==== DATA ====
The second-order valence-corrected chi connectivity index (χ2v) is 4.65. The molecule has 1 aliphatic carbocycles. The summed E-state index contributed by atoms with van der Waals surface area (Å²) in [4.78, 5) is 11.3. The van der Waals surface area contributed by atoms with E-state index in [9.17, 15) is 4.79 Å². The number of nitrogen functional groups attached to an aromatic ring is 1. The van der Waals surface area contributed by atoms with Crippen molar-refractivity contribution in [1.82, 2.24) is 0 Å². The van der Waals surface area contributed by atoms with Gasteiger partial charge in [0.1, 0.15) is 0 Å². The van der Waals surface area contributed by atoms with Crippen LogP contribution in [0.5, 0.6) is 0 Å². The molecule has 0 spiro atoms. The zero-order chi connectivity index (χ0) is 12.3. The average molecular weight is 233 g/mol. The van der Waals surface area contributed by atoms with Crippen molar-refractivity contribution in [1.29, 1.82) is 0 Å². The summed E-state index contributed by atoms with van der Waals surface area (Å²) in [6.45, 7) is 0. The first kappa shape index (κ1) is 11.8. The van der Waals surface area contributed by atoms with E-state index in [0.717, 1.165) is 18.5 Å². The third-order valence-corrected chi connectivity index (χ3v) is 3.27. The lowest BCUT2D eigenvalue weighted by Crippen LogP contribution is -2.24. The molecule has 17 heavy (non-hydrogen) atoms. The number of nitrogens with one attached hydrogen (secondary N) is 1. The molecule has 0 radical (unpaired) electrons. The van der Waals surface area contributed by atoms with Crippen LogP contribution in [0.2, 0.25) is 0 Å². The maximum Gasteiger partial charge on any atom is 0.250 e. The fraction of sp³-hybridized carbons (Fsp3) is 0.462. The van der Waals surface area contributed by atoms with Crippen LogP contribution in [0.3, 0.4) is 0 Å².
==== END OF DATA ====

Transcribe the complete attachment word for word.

The second-order valence-corrected chi connectivity index (χ2v) is 4.65. The molecule has 1 aliphatic carbocycles. The summed E-state index contributed by atoms with van der Waals surface area (Å²) in [4.78, 5) is 11.3. The van der Waals surface area contributed by atoms with E-state index in [9.17, 15) is 4.79 Å². The number of nitrogen functional groups attached to an aromatic ring is 1. The van der Waals surface area contributed by atoms with Crippen molar-refractivity contribution in [1.82, 2.24) is 0 Å². The van der Waals surface area contributed by atoms with Gasteiger partial charge in [0.1, 0.15) is 0 Å². The van der Waals surface area contributed by atoms with Crippen LogP contribution in [0.5, 0.6) is 0 Å². The molecule has 0 spiro atoms. The zero-order chi connectivity index (χ0) is 12.3. The average molecular weight is 233 g/mol. The van der Waals surface area contributed by atoms with Crippen molar-refractivity contribution in [1.29, 1.82) is 0 Å². The summed E-state index contributed by atoms with van der Waals surface area (Å²) in [6.45, 7) is 0. The first kappa shape index (κ1) is 11.8. The van der Waals surface area contributed by atoms with E-state index in [0.717, 1.165) is 18.5 Å². The third-order valence-corrected chi connectivity index (χ3v) is 3.27. The lowest BCUT2D eigenvalue weighted by Crippen LogP contribution is -2.24. The molecule has 17 heavy (non-hydrogen) atoms. The number of nitrogens with one attached hydrogen (secondary N) is 1. The molecule has 0 radical (unpaired) electrons. The van der Waals surface area contributed by atoms with Crippen LogP contribution in [0.2, 0.25) is 0 Å². The maximum Gasteiger partial charge on any atom is 0.250 e. The fraction of sp³-hybridized carbons (Fsp3) is 0.462. The van der Waals surface area contributed by atoms with Crippen LogP contribution in [0.3, 0.4) is 0 Å².